Eastman introduces new Double Top guitars

Eastman Guitars is bringing a new innovation to their acoustic guitar line. They call it their Double Top Series of instruments, and it involves a unique hybrid material for the guitar tops.

Many guitar aficionados will have read about various polymer and carbon fibre materials that have been used in guitar building – or even had a chance to play one made this way. These compounds mimic many of the best qualities of wood, but absent the susceptibility to heat, cold, and moisture that has plagued owners of fine instruments for generations. Touring musicians have been quick to embrace these novel instruments, due to their durability and replaceability as compared to highly valued vintage pieces.

What Eastman is doing with their Double Top guitars is taking advantage of the strength and durability of the Nomex material, and sandwiching it between two layers of wood. They start with a spruce plate that will serve as the bottom of the guitar top, and rout out a channel into which the Nomex sheet will be inlaid. Then, another piece of spruce is laminated onto that, much like a traditional guitar top, but thinner.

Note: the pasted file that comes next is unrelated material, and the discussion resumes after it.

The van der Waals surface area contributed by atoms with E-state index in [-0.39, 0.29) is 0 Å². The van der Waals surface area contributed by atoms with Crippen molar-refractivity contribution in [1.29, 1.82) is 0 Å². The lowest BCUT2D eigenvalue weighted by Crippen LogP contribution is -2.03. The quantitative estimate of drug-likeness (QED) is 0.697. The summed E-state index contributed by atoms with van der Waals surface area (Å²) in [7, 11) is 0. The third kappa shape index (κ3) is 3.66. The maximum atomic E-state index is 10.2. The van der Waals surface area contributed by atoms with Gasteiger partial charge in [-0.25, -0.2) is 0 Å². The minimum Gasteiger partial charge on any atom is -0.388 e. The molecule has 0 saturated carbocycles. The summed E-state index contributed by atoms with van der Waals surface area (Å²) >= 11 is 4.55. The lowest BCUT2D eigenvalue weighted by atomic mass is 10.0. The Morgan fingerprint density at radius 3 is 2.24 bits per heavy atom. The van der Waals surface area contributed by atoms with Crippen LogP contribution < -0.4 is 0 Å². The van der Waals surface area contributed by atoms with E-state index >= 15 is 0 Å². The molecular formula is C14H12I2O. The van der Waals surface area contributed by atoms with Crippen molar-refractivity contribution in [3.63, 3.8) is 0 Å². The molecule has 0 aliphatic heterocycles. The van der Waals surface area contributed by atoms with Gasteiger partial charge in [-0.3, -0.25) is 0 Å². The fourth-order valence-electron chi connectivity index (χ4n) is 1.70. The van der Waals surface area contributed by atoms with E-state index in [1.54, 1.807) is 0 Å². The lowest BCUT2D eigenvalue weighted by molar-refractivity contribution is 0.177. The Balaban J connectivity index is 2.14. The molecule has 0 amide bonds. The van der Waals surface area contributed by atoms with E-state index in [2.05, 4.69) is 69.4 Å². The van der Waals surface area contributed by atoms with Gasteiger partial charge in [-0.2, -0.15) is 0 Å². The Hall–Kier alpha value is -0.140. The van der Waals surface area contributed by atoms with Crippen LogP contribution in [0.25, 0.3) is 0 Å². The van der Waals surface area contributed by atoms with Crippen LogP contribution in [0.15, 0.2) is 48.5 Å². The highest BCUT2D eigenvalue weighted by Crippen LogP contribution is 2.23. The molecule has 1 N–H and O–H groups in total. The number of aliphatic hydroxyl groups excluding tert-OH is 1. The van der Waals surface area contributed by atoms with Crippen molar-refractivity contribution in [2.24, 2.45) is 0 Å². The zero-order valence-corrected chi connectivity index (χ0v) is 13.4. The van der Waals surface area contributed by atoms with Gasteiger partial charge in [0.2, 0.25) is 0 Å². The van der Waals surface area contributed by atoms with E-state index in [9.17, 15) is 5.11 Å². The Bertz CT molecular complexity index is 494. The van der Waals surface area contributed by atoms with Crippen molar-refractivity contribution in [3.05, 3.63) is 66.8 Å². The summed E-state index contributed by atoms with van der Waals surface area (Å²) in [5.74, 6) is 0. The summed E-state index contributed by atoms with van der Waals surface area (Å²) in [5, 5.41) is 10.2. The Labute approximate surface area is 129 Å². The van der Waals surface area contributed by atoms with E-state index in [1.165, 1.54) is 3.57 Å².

Students of steel string guitar construction know that the trick to creating a loud and responsive instrument lies in making the top as thin as possible, without going so thin as to invite damage over time. This is the reason why there is so much discussion about the top bracing used in acoustic guitars, as different systems allow the thinner tops to vibrate in different ways, accentuating certain frequencies over others.

Using this honeycomb material, Eastman believes they have found a way to make a thin and rigid top that will vibrate with all the characteristics that guitarists demand. Nomex itself isn’t strong enough to be suitable for guitar components, but reinforced with wood – or being used to reinforce wood –  gives it a chance to shine in this arena.

The primary industrial application for Nomex is in fire retardant clothing, and for circuit boards or other applications where high heat resistance is important. Experiments using the material in architectural setting for its acoustic properties have been very encouraging, and other luthiers have utilized this sort of lamination for classical guitar tops.

Eastman is currently offering three Double Top models, a dreadnaught (DT30D), an OM style (DT30OM), and a cutaway (DT30GACE). All three use solid rosewood for the back and sides, with mahogany necks and ebony fingerboards. They have a retail price between $2,500 and $3,000.

In this video, an Eastman rep at the NAMM show explains a bit more about these guitars.

More information can be found on the Eastman Guitars web site, or by contacting one of their many dealers worldwide.

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About the Author

John Lawless

John had served as primary author and editor for The Bluegrass Blog from its launch in 2006 until being folded into Bluegrass Today in September of 2011. He continues in that capacity here, managing a strong team of columnists and correspondents.